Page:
So why does it work so well?
“It works because it’s very closely related to our mission — we want people to read more so they can get more out of life. And actually, that article captures why we made the app in the first place. And even though we don’t talk about Blinkist until the very last minute, the people who are clicking on those articles are probably our target audience…… these articles tend to do best because we’re not trying to sell them something right away but we’re just providing quality content and we’re trying to get a message across that everyone should read more and actually that works for us.”
When it comes to evaluating content ideas like this, there are 3 criteria Sandra judges them by:
- How interesting the title is. “Sometimes we actually run title tests without the article even being produced to see what the CTR is for these [titles].”
- How closely related it is to their product. “So if we want to talk about Bill Gates’ success or his biography, I can see there being a natural leeway into our product because it’s a reading app. There has to be a close connection between the subject, the article, and also why people might be able to download Blinkist after reading this article.”
- How interesting it is for their target audience.
This is Blinkist’s recipe for producing content that attracts not just any readers, but their ideal users.
You find a topic that is compelling, closely related to your product, and is interesting for your target audience. Then, all you have to do is give those readers a way to convert into users.
Step 3: Converting readers into users
Turning a reader into a user is as much an art as it is a science. For Blinkist, the way they do this largely depends on the type of article they’re promoting.
For articles like ‘Meet Blinkist..’ there are various opportunities to convert into a user. They often have call-to-actions at the top of the post, off to the sidebar, in the middle of the post, and at the bottom of the post.
This is because, according to Sandra, “People don’t necessarily have to read the article to become convinced, so if they are halfway through it and they’re already convinced, they convert through the smart banner which would be sticky. Or they can read the whole article until the end where there would be another call to action.”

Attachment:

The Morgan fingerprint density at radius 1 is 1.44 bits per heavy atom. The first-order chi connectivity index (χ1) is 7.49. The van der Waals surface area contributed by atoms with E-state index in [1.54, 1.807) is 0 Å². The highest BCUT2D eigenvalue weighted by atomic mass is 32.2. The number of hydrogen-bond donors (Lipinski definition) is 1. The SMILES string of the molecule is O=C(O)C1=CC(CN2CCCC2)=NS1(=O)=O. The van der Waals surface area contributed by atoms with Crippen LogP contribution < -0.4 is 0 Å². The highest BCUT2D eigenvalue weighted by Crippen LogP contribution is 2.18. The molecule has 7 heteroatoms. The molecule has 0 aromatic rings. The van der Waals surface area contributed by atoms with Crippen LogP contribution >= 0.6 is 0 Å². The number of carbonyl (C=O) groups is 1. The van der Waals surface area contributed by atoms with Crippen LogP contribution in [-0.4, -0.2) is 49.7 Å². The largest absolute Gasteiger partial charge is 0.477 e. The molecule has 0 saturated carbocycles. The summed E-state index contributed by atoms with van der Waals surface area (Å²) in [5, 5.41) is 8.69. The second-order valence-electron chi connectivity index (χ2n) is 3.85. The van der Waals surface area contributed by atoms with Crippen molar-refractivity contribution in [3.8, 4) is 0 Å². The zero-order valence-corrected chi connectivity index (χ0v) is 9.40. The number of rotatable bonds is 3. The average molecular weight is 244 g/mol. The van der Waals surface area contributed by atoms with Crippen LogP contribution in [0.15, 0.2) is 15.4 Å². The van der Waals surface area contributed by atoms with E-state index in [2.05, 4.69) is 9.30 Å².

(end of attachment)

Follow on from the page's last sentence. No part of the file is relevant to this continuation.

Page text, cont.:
Something to keep in mind is Blinkist has a single call to action that they repeat across their entire site: Start a free trial.
Having a singular call to action across their site allows them to simplify their conversion funnel.
You’ll see this with other highly successful apps like Aaptiv and HeadSpace:
This is just one of many ways you can optimize your content for conversions. For a ton of really good advice on this topic, I recommend checking out this article on ConversionXL.
For Blinkist’s editorial-style articles (reading habits of…) there is a much greater focus on the content rather than the conversion.
As Sandra put it “We basically count on people finishing the article to be able to convert and that means we need to make the content really interesting. It shouldn’t be misleading, if we’re talking about the success story of Warren Buffett, we need to make sure that people are interested enough that they stay until the end and when we do mention Blinkist, that the transition isn’t so rough.”(emphasis mine)
For these posts, there is often only one or two CTA’s throughout the post. Of course, they’re constantly testing this (more on that later…) but when asked about what works best?
Sandra has found “[it works best] if we just add a bottom button on the articles. We used to think that if there are more buttons obviously people can convert more, but actually that turns people off.”
This is a great lesson in conversion rate optimization – just because there are more buttons, doesn’t mean people will click them more. What follows is Sandra’s account of how she originally thought about this and what they learned through testing:
“So imagine we started reading an article and it’s actually quite interesting, and then after the second paragraph, there’s a button to show something that says ‘oh you should download the Blinkist app.’ That actually really pisses people off. It kind of disrupts their reading experience.”